This spring the new CoSN project, “Driving K-12 Innovation,” started to develop. A team of over 100 educators from around the globe began to address the first key element: Hurdles. I’m part of the team of advisers who are identifying the Hurdles – “obstacles that make participants slow down, evaluate, practice and then make the leap to better support teaching and learning.”
Hurdles that the team of advisors are addressing include: Scaling and Sustaining Innovation, Changing the Perception of Teachers who are Reluctant Technology Users, Humanizing Online Learning, Digital Fluency, Developing Non-Cognitive Skills, Evolution of Teaching, Ongoing Professional Development, Inadequate Resources, Remaining Relevant, Pedagogy vs. Technology Gap, Digital Equity.
In the first phase advisers are attempting to define each Hurdle so there’s common language. In addition, each adviser ranks each Hurdle on how surmountable the challenge for overcoming the obstacles, outlines what might happen if the Hurdle is not address, identifies how the Hurdle manifests itself in schools today, and a details a plan of action to overcome the Hurdle.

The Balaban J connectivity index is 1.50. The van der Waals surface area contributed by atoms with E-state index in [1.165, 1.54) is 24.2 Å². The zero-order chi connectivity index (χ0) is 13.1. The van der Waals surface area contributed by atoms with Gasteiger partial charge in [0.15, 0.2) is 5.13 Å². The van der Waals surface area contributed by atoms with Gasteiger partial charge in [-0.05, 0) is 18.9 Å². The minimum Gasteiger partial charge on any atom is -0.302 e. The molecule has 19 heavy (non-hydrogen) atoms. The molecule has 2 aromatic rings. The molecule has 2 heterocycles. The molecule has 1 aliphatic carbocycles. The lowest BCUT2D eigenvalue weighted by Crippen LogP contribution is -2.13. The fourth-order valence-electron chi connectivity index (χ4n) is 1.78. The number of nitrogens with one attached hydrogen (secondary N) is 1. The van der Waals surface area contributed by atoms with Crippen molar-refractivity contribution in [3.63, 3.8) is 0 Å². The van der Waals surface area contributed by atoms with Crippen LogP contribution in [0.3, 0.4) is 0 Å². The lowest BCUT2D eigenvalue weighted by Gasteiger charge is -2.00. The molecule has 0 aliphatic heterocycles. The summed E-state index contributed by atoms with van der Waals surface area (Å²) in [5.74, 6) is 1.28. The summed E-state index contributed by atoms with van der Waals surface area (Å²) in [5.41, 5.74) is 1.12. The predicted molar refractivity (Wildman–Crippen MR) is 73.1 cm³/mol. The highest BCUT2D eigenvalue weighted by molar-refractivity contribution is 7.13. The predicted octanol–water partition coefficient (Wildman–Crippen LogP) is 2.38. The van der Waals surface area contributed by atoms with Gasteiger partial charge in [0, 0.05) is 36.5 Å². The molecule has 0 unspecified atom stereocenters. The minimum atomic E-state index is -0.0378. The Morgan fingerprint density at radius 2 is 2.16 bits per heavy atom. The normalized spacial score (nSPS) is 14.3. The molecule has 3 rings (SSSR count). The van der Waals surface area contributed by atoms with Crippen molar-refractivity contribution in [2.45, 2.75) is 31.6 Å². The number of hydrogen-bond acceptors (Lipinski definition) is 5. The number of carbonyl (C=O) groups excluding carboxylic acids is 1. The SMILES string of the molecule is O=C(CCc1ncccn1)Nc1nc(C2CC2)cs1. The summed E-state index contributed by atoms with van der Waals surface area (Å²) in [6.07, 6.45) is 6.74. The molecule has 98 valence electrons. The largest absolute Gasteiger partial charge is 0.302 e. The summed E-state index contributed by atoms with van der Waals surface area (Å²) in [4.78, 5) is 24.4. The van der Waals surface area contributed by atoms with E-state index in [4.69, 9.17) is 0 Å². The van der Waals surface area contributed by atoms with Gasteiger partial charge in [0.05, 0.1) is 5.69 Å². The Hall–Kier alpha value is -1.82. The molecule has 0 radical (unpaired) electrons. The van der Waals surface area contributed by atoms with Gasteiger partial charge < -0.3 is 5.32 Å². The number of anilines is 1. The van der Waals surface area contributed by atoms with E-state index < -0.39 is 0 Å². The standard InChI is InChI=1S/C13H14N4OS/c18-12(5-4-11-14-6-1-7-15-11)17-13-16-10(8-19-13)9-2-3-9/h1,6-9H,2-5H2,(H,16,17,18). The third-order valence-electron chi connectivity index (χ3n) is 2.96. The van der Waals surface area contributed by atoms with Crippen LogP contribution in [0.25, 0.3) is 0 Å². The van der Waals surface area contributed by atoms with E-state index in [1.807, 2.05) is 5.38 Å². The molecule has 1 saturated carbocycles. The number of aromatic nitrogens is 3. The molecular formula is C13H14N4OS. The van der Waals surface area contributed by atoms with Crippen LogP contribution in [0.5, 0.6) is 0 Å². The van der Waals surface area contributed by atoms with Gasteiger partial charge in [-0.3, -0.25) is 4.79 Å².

Soon the advisers will be challenged to identify the five main Hurdles. It will be interesting to see how educators from around the globe pinpoint the common Hurdles. I’ve discerned over the last decade a more common focus in schools. In September I’ll travel with a CoSN delegation to Norway and Finland to investigate the educational technology landscape. I’ll be quite interested to see how educators in these two Scandinavian countries look at the Hurdles that are identified by the CoSN team.
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